Unlike the many heartthrobs of Hollywood's past, and in spite of his badass action hero roles (like John Wick), Keanu Reeves isn't a bad boy. He doesn't party like a rock star. He doesn't move from girlfriend to girlfriend or marriage to marriage. He doesn't get into feuds. He's just a really, really, really nice guy. Unlike many other celebrities, whose media attention revolves around tabloid drama, Keanu Reeves' stories tend to revolve around being nice to strangers and actively not touching women in pictures. In many ways, Keanu Reeves is like the adult version of a teen heartthrob.

Since Disney's primary audience is young girls, their marketing of young teen idols can't rely on obvious sex appeal. A large chunk of their target demographic doesn't even actively understand what sex is. But that doesn't mean they're not interested in boys, so instead, Disney sells a boyfriend experience. Disney boys are kind, attainable, and most of all, safe. Boys like the Jonas Brothers circa the mid 2000s, purity rings and all, are the kind that young girls want to ask out to dances and share secrets with.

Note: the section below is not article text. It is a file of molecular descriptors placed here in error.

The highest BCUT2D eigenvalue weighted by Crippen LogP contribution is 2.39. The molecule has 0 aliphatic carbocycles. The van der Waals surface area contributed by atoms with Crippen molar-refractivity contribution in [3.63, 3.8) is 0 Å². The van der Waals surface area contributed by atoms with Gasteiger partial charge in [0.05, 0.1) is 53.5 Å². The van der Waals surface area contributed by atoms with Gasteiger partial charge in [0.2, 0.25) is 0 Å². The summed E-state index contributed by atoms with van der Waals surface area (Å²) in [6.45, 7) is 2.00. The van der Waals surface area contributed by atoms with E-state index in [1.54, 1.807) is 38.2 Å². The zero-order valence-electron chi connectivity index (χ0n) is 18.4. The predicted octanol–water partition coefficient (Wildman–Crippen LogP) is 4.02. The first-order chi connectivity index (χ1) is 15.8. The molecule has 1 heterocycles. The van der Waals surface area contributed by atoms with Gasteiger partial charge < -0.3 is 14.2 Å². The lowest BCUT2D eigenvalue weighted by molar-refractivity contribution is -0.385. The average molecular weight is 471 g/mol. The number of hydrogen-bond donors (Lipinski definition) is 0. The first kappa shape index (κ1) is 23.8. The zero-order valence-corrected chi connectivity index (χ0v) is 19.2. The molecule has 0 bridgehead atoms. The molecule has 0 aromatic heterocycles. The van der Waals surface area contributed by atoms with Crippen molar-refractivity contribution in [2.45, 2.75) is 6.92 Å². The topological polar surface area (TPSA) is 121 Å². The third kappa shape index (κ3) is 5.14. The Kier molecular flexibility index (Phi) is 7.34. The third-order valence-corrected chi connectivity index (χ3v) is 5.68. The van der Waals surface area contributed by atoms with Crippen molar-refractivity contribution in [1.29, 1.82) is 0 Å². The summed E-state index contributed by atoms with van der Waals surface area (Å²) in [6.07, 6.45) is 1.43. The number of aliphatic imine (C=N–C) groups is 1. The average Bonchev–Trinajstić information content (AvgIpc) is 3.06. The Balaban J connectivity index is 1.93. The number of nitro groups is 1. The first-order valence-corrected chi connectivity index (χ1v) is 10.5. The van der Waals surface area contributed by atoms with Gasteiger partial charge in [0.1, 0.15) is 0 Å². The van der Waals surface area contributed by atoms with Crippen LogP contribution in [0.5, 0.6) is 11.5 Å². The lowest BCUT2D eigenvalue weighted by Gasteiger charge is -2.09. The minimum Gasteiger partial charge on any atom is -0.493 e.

As girls get older, their love interests do too. Nice, wholesome boys give way to angsty, troubled teens who break all the rules and just want to get out of this suburban town, man. Those bad boys don't need to be nice; they need to be sexy. And unlike the fresh-faced young lads of Tiger Beat, the bad boys never go out of style. In fact, more often than not, the good boy teen idols transform their image into bad boys in order to stay relevant.

justin timberlake That guy from NSYNCRCA Records

But that's what makes the Keanu Reeves effect so special. After years and years in the spotlight, no matter what else is going on culturally, Keanu Reeves remains consistently nice. No matter what roles he takes, his public image seems authentically kind. And in the age of #MeToo, when celebrities are being outed left and right as creeps and predators, Keanu Reeves' sincere goodness is in short supply.